Being that it is one of the most iconic landmarks in the United States, Arizona's Grand Canyon sees millions of visitors every year.
In addition to the national park's natural wonders and popular viewpoints, visitors also frequent the nearby Grand Canyon Museum Collection to take in some history.
Unfortunately for those who have spent time in the building between 2000 and June 18, 2018, there's a chance that they may have been exposed to potentially dangerous levels of radiation.
For 18 years, there have been three five-gallon buckets containing uranium that were stored in the building at the South Rim of the Grand Canyon.
The paint buckets containing the radioactive chemical, were reportedly placed next to the taxidermy exhibition, which was often frequented by tour groups, including children.
In an email sent out to all National Park Service employees earlier this month, Grand Canyon safety, health and wellness manager Elston "Swede" Stephenson revealed that "the radiation readings, at first blush, exceeds (sic) the Nuclear Regulatory Commission's safe limits."
According to Stephenson, there was enough radiation in the buckets to expose children to unsafe levels within three seconds and adults in less than 30 seconds.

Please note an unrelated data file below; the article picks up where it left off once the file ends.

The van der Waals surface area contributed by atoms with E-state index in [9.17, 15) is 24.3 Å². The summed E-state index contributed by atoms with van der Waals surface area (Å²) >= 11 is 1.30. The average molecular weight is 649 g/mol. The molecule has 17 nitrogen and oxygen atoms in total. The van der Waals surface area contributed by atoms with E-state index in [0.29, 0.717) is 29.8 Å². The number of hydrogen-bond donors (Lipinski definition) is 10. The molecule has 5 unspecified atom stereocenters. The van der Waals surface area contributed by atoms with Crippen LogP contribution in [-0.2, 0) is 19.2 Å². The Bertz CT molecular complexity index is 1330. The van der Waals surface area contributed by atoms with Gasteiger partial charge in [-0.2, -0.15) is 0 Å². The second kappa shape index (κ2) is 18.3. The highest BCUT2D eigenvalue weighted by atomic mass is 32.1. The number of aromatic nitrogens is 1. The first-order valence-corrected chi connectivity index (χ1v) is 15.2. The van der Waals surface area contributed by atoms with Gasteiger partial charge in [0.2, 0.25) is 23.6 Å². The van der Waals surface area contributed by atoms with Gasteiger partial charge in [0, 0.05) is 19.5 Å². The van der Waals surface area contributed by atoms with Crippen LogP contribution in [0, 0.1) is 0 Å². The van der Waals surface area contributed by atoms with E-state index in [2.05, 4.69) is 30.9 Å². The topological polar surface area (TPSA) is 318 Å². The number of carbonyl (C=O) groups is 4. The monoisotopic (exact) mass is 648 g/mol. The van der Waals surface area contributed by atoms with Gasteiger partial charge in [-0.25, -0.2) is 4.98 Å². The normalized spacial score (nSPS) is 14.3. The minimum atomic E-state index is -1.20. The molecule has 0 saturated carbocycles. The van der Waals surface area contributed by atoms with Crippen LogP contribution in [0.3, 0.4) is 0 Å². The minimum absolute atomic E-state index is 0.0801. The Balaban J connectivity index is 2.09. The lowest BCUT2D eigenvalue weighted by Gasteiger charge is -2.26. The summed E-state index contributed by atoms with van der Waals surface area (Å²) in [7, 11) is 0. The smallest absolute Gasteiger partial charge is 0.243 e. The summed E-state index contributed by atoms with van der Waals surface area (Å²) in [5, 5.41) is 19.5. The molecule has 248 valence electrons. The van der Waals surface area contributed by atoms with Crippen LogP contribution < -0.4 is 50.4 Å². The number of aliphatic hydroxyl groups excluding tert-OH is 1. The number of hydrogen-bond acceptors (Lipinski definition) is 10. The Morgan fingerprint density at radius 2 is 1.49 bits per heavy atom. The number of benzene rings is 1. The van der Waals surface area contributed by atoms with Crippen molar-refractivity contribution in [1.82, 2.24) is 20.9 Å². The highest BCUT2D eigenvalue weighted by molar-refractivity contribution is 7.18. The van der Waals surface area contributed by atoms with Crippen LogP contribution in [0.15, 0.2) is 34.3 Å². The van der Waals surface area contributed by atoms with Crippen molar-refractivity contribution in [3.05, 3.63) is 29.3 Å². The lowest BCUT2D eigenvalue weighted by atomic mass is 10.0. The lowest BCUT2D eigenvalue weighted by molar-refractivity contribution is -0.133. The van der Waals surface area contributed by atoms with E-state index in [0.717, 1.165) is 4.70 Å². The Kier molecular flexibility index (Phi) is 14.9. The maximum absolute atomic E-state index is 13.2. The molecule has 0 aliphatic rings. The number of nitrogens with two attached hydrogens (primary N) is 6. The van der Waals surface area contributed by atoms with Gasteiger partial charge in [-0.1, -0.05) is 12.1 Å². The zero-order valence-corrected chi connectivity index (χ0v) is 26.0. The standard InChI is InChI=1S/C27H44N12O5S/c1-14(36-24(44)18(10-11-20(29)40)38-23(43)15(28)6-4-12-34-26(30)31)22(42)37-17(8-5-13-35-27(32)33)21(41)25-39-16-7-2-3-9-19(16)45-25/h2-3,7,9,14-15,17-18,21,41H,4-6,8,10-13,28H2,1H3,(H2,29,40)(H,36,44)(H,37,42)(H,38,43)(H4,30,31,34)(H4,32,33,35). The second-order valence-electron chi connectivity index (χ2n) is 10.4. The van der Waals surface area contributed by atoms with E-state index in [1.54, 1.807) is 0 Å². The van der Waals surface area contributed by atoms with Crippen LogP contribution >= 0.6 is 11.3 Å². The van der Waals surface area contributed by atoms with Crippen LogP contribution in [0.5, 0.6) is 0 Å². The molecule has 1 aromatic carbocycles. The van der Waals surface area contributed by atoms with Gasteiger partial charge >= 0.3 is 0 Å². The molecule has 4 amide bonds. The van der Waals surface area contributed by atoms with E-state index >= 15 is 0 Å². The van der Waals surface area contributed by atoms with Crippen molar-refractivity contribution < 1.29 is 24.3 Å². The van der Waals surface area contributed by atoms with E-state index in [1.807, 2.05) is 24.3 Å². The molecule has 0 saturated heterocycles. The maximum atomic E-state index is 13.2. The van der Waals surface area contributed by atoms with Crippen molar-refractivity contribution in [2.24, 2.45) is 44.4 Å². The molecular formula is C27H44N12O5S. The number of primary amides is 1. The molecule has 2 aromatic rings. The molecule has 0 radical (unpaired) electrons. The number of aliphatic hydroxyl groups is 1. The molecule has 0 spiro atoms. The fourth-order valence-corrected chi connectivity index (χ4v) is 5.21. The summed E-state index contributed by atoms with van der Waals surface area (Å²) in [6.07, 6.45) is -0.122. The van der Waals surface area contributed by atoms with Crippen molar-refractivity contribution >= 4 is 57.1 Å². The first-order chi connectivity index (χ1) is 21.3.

Stephenson added that children may have been exposed to 4,000 times the Nuclear Regulatory Commission health limit, and adults 400 times.
While normal dosages of radiation do not cause any harm, higher levels could lead to the damage of the cells as well as other severe health complications, including cancer.
It wasn't until a teenager with a Geiger counter, an instrument used for detecting and measuring radiation, discovered the buckets that something was finally done about them.
Federal officials have known about the containers since the teen found them. They had the uranium removed last June, but did not inform visitors or staff about the potential exposure.
In November 2018, Occupational Safety and Health Administration (OHSA) inspectors found the empty buckets were left in the building after Stephenson filed a report.
"Respectfully, it was not only immoral not to let Our People know, but I could not longer risk my (health and safety) certification by letting this go any longer," Stephenson wrote in a separate email to Acting Interior Secretary David Bernhardt and Deputy Inspector General Mary Kendall.
At this time, it's unclear how many visitors (the museum gets around 1,000 per year) may have been exposed to the radiation or if any of them have been ill as a result.
There are no antidotes for radiation exposure, so those who have been affected will likely need to undergo chemical therapies as well as regular long-term screenings to ensure radioactivity levels in their bodies remain at low levels.
Grand Canyon public affairs specialist Emily Davis has reassured the public that "there is no current risk to the park employees or public" so the museum remains open.
The issue is being investigated by the National Park Service as well as the OSHA.
[H/T: USA Today]